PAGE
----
Friday, November 05, 2010

Tomas devastated agricultural industry

Tomas completely devastated the country’s agricultural industry late Saturday evening/early Sunday morning and left over a thousand people in hurricane shelters, primarily in the north eastern and north western portions of mainland St. Vincent.

Disaster areas have been declared from Park Hill to Sandy Bay and Owia on the Windward side and from Belle Isle to Fitz Hughes on the Leeward side. Consequently, USAID has immediately provided US$50,000 to the National Emergency Management Organization (NEMO), to deal with immediate local purchases for disaster management.  

At a press conference on Monday, the Prime Minister said he is soliciting the support from the head of the US Mission to Barbados and the Eastern Caribbean to back an application by SVG for an emergency loan from the World Bank. 

He said the Taiwanese have immediately offered emergency aid of US$200,000, which is separate from a request for assistance in terms of reconstruction.

Agriculture devastated
Preliminary assessment of damage done to the agricultural sector is EC$67M. Prime Minister Dr. Ralph Gonsalves, in a broadcast to the nation on Sunday evening said: “You go about and you don’t see any banana or breadfruit tree standing…. It’s awful ….. assessment is that the agricultural damage is in excess of EC$67M.”

He said there was 100% devastation in Agricultural Region Three, which stretches from Peruvian Vale to Orange Hill. “Over one hundred banana packing sheds lost their roofs. We had tremendous damage to breadfruit trees, citrus, coconuts, golden apples, avocado pears, nutmeg, cinnamon, pigeon peas ... small ruminants, some cattle, and of course, poultry.”

“The estimate done to the damage to the agricultural industry includes: bananas – 2,180 acres – EC$26.2M; plantains – 1,242 acres – EC $14.2M; fruit tree crops – an estimated EC$18.1; condiments and spices EC$1.2; vegetables and legumes an estimated 23 acres – 3.7; and infrastructure – 3.6M giving a total of 67.2M,” Dr. Gonsalves said in the Sunday broadcast, adding that more estimates would have to be done with respect to fisheries.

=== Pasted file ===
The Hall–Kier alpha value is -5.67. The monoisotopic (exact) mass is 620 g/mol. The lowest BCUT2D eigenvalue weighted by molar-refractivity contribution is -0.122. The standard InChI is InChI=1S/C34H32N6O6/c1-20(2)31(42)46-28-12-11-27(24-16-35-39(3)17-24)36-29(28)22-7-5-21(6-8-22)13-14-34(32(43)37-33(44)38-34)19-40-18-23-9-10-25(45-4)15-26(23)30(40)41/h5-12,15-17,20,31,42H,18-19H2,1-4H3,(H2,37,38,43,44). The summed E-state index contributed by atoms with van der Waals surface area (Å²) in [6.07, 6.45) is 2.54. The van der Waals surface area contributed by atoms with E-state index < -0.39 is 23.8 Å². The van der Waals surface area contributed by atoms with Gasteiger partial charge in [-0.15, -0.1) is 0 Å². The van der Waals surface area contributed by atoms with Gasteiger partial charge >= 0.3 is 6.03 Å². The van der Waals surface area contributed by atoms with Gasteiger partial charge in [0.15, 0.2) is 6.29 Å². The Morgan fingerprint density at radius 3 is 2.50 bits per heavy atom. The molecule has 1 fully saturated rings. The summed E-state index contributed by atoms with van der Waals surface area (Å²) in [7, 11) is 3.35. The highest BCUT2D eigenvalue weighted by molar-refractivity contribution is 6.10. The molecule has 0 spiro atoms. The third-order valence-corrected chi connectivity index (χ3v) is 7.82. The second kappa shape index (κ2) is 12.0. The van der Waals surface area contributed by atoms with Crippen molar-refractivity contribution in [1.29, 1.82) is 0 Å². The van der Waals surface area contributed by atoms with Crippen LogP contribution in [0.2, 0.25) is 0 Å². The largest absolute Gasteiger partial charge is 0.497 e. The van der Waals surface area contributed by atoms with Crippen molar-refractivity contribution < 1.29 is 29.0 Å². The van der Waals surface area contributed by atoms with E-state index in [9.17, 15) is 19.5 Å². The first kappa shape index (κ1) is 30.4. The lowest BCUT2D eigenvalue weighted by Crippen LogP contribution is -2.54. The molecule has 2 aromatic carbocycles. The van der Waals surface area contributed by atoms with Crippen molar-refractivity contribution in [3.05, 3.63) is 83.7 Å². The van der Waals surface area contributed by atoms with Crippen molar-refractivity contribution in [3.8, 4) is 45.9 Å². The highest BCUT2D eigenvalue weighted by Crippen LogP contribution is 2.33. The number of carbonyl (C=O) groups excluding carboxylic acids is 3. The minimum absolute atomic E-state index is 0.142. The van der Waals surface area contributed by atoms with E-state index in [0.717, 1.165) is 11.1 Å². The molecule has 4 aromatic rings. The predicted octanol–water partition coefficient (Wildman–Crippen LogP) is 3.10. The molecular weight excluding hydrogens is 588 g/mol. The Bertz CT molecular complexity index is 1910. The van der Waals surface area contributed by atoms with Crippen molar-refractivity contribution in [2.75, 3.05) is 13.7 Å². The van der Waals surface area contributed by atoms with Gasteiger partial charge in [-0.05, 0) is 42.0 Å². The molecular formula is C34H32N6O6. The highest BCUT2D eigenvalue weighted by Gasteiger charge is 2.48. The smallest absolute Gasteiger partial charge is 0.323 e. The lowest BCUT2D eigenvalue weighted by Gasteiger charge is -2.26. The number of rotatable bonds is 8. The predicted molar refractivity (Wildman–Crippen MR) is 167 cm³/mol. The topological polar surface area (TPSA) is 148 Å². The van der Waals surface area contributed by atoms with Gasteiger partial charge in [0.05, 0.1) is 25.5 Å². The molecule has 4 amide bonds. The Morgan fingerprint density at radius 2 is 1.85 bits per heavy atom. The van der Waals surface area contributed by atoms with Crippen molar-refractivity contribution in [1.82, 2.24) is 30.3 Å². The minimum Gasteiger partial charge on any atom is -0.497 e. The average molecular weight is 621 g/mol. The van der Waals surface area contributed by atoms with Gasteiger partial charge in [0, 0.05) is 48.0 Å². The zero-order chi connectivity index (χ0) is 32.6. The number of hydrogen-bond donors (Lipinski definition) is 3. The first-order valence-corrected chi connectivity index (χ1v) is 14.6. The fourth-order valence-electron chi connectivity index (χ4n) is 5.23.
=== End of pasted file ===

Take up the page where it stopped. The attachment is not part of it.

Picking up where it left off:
Housing and infrastructure
In his initial address after the hurricane, the Prime Minister said preliminary reports indicated 600 houses damaged within category one to category four, ranging from minor damage to serious damage. He said seven government buildings have been damaged.

Meanwhile, home owners have reported damaged roofs, some blown completely off, in areas in the outskirts of capital Kingstown such as Edinboro, Ottley Hall and Cane Garden, which are outside of the declared disaster areas.

A preliminary assessment meeting at NEMO on Sunday, involving all the various departments and state entities relevant to the reconstruction of the country, indicated severe damage was done to roads, particularly infrastructure of feeder roads, which would encounter expense on major reconstruction of back walls, culverts, bridges, etc.; telephone and internet services were not severely affected, except for problems north of the Rabacca Dry River.

Dr. Gonsalves said the main roads are passable but a lot of clean up still has to be done, which would cost an estimated EC$750,000 to EC$1M.

Water and electricity were severely affected in most parts of mainland St. Vincent, but at press time, both services were well within the 60% range of normalcy.

No deaths
Prime Minister Gonsalves that there were no deaths as a result of Hurricane Tomas but there were a few injuries. In his broadcast in the immediate wake of Hurricane Tomas, the Prime Minister expressed concern about the well being of two fishermen from the Stubbs area, who went to sea on Friday morning and could not be accounted for by Sunday evening. He, however, expressed relief at a Monday press conference that the fishermen were found at Balleceaux, one of the many uninhabited islands off St. Vincent.

He said that generally the community has responded well. In this regard, he thanked the SVG Circuit of the Seventh Adventist for providing 200 blankets and C. K Greaves and Co. for providing 500 loaves of bread.

Pointing out that there were 1,194 persons in shelters across the country, the Prime Minister stated that several shelters are overcrowded. He also disclosed that the shelters need about 2,000 comfort kits and plastic sheeting, a lot of plywood and galvanize, about 1,000 blankets, some kerosene lanterns, roofing materials and water jugs.

Special Committees
Committees were formed at a special cabinet meeting on Monday. These include, a Physical Infrastructure Committee to cover the assessment and needs for reconstruction. This committee is chaired by the Director General of Finance and Planning. It includes the Minister of Housing and the Minister of Transport and Works.

A special committee has also been set up on the rehabilitation of agriculture. This is chaired by the Minister and includes important officials in the ministry of agriculture including WIFA and WIFRESH (formerly WIBDECO) representatives.

Prime Minister Gonsalves took to the roads on Sunday last, less than a day after the passage of Hurricane Tomas.  He made regular calls and reports via the National Broadcasting Corporation/Radio St. Vincent, which stayed on air round the clock during and immediately after the passage of the hurricane.

Residents were able to call-in with reports of damages, and non-resdient nationals were able to contact with their families here.

Opposition Leader Arnhim Eustace, in a broadcast carried on NICE Radio called on citizens to  keep calm, listen keenly for any new developments and to follow the directives of the national authorities, including NEMO.

From The Vincentian